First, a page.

Nothing ever goes off without a hitch, and my festival experience has proven no exception to the rule. Illness befell me and caused absence from In the Crosswind, Embrace of the Serpent and Another Country. My phone passed away, preventing me from tweeting instantaneous reactions after each screening; I ordered a new phone, but a needlessly overlong exchange with a customer service adviser caused me to miss Hirokazu Koreeda’s Our Little Sister, one of my most anticipated of the festival. Ironically, Koreeda’s gentle humanism was just the medicine I needed to calm my anger at that moment in time. The job fell instead to Men and Chicken, a black comedy of sorts from Danish director Anders Thomas Jensen that revels in the oddball mishaps of a group of reconciled brothers, chief among them one Madds Mikkelsen. Although Madds clearly relishes his role as neurotic manchild, the accumulated weirdness began to wear a little thin after a time, long before the pathos kicked in. Still, it was a triumph compared to All About Them, an unbearably dreadful French romance from director Jerome Bonnell. Awfully pleased with its own premise – a couple fall in love with the some girl – but deprived of the imagination to do anything innovative with it, the film flirts with comic intrigue before coming on overly self-serious, oppressively intimate yet utterly bloodless.
Night of the Dead at Hyde Park Picture House was a largely enjoyable experience, although I didn’t stay to the end. As positively delightful as Deathgasm sounded, I wasn’t keen to remain until sunlight and thereby jeopardise my noon start for the continuation of the festival. So I stocked up on caffeine, watched three films and made a brisk leave at 3am. The night’s proceedings began promptly at 9pm with Tales of Halloween, a portmanteau of ten amusing shorts – from Neil Marshall, John Skipp, Axelle Carolyn and others – centred around killer pumpkins, prankish devils and the lengths some kids can and will go for candy. There’s a vague sense of each film occurring in the same suburban neighbourhood, owing to small referential asides and a radio jockey whose voice carries through a few episodes, but aside from the obvious theme there’s really nothing tying any of it together, and cumulatively it doesn’t add up to much. Judging from audience reaction and my own personal response, the shorts start off strong, interest wanes around the midway mark, and the best is inevitably saved till last. Not all cooks add flavour to the broth – who knew?
Things took an upturn with Green Room, a claustrophobic thriller that confirms Jeremy Saulnier as a real talent following the promise of Blue Ruin two years ago. The majority of minutes transpire within the cramped confines of a music venue deep in the woods, where a punk rock band led by frontman Pat (Anton Yelchin) provoke their less-than-gracious Neo-Nazi hosts by delivering a throaty rendition of Dead Kennedys’ ‘Nazi Punks Fuck Off’; what little goodwill remains is stripped away when the band witness a murder backstage and find themselves implicated, surrounded and outnumbered. The fascist Big Bad is none other than Patrick Stewart, embodying something far removed from the benevolent patriarchs he portrayed in Star Trek: TNG and the X-Men films. His low mumble negotiates with an understated calmness that, when juxtaposed against the hysterical panicking of the band members, is all the more unnerving for it.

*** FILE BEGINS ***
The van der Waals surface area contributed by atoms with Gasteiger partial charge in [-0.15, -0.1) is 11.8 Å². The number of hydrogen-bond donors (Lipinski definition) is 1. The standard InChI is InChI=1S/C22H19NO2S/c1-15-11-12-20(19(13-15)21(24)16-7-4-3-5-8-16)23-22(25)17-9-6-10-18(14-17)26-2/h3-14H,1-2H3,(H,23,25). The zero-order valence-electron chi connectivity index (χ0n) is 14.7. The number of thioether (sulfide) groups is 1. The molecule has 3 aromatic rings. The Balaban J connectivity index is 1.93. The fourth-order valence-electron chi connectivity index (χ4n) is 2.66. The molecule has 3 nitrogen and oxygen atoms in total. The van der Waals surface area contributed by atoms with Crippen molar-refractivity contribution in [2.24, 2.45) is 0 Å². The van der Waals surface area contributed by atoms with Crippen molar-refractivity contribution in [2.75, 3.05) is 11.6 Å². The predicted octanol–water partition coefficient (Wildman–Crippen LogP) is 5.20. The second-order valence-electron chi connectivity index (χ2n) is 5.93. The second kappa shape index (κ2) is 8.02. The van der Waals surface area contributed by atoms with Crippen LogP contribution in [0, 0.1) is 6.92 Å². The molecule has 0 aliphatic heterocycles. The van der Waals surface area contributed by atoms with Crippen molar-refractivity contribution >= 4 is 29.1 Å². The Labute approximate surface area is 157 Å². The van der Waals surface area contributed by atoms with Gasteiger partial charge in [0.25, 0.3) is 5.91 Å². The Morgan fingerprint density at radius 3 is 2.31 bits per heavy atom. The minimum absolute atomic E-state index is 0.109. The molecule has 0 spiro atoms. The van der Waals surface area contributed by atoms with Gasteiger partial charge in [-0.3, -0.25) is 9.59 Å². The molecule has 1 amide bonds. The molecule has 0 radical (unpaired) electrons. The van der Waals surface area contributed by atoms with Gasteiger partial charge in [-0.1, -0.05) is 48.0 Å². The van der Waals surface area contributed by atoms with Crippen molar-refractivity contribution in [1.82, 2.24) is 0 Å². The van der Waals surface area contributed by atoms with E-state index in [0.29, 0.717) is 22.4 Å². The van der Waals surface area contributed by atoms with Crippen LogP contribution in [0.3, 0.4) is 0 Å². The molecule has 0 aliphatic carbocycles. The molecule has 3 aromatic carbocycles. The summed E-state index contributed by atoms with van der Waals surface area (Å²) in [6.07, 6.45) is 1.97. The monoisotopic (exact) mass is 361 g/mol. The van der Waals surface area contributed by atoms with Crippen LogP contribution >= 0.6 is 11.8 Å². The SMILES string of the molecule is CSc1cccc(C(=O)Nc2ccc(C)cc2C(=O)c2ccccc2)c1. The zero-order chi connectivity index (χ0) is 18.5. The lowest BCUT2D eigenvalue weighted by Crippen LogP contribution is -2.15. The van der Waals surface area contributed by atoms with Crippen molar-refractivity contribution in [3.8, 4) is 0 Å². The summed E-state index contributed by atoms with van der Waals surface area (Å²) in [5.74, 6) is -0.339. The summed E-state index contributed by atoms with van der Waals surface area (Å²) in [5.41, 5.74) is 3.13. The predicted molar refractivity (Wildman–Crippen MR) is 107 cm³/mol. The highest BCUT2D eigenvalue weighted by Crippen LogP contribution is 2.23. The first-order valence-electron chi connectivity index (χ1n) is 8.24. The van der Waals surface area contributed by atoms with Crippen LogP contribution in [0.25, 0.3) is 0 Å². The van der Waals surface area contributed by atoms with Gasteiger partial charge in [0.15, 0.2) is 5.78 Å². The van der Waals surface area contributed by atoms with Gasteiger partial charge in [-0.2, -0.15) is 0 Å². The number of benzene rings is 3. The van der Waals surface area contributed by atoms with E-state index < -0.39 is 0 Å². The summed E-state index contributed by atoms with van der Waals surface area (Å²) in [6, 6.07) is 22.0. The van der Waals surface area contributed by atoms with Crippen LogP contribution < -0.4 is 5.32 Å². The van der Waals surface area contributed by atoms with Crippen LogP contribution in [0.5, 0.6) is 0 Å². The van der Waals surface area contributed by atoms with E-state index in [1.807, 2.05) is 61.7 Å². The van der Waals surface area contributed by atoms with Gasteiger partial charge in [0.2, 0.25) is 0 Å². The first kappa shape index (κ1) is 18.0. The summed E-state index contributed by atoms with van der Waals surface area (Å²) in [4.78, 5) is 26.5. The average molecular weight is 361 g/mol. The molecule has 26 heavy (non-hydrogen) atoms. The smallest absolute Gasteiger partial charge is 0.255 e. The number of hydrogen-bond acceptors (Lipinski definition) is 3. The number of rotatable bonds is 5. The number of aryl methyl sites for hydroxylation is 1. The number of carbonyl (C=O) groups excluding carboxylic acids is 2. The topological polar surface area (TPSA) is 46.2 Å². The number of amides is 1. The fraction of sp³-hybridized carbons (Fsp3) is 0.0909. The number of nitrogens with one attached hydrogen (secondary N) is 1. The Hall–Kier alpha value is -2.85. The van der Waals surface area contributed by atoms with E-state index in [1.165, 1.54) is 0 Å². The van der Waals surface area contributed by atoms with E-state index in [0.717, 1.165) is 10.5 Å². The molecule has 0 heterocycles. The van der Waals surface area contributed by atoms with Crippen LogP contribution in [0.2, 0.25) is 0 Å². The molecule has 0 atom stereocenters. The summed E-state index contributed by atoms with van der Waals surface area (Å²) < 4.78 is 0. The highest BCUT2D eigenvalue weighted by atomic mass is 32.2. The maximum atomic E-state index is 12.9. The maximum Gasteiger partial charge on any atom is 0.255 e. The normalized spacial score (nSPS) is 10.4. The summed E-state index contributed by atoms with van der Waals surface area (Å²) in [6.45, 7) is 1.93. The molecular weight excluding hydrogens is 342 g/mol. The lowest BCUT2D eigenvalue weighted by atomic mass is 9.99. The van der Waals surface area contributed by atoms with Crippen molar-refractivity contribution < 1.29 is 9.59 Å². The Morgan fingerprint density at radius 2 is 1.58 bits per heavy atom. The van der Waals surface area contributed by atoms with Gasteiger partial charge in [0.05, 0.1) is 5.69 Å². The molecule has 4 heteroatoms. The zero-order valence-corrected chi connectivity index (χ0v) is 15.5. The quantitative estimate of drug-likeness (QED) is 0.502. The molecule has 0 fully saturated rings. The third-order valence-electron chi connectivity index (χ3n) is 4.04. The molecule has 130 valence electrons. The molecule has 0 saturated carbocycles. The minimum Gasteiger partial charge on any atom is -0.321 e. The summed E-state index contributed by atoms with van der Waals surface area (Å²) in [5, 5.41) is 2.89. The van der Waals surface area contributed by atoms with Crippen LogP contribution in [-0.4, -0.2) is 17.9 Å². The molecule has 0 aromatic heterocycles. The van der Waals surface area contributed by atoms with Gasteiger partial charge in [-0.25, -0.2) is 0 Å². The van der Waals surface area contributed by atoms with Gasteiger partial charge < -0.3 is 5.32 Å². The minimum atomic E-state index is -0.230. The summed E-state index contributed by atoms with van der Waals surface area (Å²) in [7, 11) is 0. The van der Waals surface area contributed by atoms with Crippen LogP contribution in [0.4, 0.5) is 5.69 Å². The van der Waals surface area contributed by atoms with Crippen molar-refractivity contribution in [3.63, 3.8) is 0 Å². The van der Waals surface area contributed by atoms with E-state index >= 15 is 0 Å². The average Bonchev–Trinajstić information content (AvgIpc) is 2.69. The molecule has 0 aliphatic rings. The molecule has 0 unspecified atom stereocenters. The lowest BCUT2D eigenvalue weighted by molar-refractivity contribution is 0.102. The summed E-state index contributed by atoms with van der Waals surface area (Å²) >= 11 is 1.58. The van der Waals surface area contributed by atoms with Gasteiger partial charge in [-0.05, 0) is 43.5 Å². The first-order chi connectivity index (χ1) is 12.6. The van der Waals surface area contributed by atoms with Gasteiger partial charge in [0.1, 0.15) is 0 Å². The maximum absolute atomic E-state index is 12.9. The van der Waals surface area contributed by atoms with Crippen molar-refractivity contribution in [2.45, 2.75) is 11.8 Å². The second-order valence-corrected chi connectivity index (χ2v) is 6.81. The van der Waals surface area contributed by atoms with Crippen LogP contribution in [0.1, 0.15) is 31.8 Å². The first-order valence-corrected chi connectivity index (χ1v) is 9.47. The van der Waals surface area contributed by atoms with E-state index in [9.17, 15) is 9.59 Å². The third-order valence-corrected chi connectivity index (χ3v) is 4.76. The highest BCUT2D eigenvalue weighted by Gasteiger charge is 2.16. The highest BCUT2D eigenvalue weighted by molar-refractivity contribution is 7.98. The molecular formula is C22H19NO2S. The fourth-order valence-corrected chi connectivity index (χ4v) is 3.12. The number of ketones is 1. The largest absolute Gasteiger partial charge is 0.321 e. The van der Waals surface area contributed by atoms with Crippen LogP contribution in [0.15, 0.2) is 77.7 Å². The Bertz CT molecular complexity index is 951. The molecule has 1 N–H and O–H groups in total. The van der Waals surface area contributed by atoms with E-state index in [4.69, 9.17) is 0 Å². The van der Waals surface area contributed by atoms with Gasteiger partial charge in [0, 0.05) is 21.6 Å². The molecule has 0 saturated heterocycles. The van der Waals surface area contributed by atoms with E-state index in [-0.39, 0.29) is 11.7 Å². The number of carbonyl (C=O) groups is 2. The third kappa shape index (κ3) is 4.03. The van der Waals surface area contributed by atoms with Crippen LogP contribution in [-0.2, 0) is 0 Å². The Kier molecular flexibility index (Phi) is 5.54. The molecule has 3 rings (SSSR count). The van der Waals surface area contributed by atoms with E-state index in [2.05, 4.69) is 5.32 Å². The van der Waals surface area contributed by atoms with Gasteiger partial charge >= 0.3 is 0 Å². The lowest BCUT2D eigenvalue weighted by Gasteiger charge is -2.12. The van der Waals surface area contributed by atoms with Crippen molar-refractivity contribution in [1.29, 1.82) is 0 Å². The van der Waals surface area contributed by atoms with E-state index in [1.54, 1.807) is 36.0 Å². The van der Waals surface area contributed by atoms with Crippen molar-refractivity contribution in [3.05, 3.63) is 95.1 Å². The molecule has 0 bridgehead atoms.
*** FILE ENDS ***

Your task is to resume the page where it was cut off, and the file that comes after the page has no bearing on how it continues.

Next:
Saulnier rolls out the narrative at a breakneck pace, setting up audience expectations only to bat them away. Scenes of combat are rarely, if ever, played completely straight, the upper-hand switching back-and-forth rapidly so as to keep viewers’ nails gripped firmly in their teeth. There’s one scene involving a basement scuffle that’s more breathtakingly tense than any such scene in recent James Bond offerings. The interiors are flushed with a grimy green – apropos of the film’s title – though glinting with a sheen that’s reminiscent of David Fincher’s steely aesthetic. Saulnier claims to have made this and Blue Ruin as a form of juvenile catharsis; it’ll be interesting to see how he operates under a different mode going forward.
Lastly (for me, at least): Bone Tomahawk, a western-horror hybrid from S. Craig Zahler, and a welcome big-screen return for Kurt Russell, flanked by Richard Jenkins, Patrick Wilson and Matthew Fox. The film dips its toes in the two different genres but is hardly committed to either them: it carries on like a horror dressed up as a western. But the western bar interiors don’t feel truly lived-in, existing transparently as sets for actors to enter and exit as they please; so the film convinces more on the open plain, a free-reign canvas where Russell and his band of men set forth to rescue Wilson’s wife (Lili Simmons) from a pack of cannibalistic savages. Most of the frights – if you can call them that – occur in the final twenty minutes, and until then the wheels largely spin for a perhaps indulgent runtime of over two hours, made enjoyable by a reasonably strong script and the welcome company of seasoned actors for whom chemistry isn’t a tall effort. There’s a death scene during captivity that was described to me as a tough watch, but I found that the manner of the execution was so utterly preposterous as to have its horror neutralised, hand-waved as something uncannily impossible, squarely in the realm of fantasy. For me, it paled next to the enduring fright of the festival, and a curious omission from Night of the Dead in place of – what others agreed – was a bemusing choice in the light-footed Bone Tomahawk: Goodnight Mommy, the only film so far to have me spy uneasily the nearest exit, and whose cruelty is so affecting precisely because it is plausible, and methodically enacted.